Optimally, comprehensive food allergy education of teens and their families should be done within their clinic by licensed health professionals. This also allows for knowledgeable discussion of any co-existing medical conditions like asthma, attention-deficit hyperactivity disorder, immunodeficiency, etc. An individualized action plan and risk assessment matrix may help adolescents in learning to make judgment calls.
Teaching teens about food allergy risk management would include consideration of factors like these:
Where to socialize: Consider the location. Home would be considered the safest because the family is trained in avoidance strategies and anaphylaxis rescue. Home-based socializing is often supervised by adults who closely evaluate the types of food served and monitor access to any food that may be brought into the home by guests. Traveling with new peers to a new destination is an example of a higher risk circumstance. Parties, clubs and bars are high-risk locations given the potential for allergenic foods and the prevalence of alcohol and/or other drugs which can impair the judgment of the food-allergic teen and/or their peers.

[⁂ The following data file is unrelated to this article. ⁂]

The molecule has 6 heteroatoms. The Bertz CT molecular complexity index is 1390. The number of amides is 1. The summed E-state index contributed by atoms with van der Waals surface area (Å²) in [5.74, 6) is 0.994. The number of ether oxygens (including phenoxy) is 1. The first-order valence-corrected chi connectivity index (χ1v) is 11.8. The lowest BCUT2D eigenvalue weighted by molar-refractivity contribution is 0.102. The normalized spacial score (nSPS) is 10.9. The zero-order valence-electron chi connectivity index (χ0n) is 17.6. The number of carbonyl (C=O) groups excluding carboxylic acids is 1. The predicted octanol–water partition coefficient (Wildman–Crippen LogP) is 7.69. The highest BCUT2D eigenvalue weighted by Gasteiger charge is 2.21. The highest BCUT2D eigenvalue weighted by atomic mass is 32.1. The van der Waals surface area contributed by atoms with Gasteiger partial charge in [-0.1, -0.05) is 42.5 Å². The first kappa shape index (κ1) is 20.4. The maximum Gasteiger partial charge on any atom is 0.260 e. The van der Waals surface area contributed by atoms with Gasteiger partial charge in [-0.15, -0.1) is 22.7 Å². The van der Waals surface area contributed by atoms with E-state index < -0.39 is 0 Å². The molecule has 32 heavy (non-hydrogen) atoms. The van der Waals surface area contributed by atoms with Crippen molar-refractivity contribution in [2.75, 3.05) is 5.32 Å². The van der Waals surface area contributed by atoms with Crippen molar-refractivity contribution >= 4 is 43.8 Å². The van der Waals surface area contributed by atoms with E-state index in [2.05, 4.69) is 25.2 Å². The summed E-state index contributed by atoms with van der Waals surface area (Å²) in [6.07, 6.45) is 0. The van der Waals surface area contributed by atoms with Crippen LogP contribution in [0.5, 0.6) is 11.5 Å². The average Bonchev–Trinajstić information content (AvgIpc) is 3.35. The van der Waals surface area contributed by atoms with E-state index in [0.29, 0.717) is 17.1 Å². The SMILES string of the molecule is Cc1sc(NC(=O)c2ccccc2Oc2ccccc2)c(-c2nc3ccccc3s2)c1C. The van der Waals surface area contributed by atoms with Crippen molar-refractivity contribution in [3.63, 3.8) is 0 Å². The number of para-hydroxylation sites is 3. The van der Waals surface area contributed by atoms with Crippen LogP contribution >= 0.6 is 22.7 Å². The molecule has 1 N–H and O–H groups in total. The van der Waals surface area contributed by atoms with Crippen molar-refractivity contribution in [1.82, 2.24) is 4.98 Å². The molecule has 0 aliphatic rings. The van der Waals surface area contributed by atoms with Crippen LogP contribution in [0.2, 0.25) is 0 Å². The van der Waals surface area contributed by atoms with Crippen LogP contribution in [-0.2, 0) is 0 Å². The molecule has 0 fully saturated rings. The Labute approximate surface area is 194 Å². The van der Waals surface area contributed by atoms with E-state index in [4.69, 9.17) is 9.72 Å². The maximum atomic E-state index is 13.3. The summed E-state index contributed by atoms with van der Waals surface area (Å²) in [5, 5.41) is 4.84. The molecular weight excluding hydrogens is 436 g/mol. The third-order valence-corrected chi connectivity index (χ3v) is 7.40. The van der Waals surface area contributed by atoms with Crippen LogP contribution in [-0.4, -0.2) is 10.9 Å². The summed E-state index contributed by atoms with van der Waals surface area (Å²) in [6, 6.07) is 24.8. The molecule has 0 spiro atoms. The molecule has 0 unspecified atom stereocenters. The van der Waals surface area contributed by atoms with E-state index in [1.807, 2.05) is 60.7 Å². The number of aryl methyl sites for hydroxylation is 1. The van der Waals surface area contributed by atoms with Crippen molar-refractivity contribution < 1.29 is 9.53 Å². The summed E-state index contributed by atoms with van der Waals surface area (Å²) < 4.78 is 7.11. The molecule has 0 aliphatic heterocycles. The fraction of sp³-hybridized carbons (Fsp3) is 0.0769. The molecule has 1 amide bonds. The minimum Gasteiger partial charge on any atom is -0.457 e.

Who with: Consider the number and age of people present. Will there be adults in attendance? If so, are they trained in anaphylaxis rescue and prevention strategies? If it’s a gathering of adolescent peers, have they been informed of food-allergy risks and if so, how understanding are they?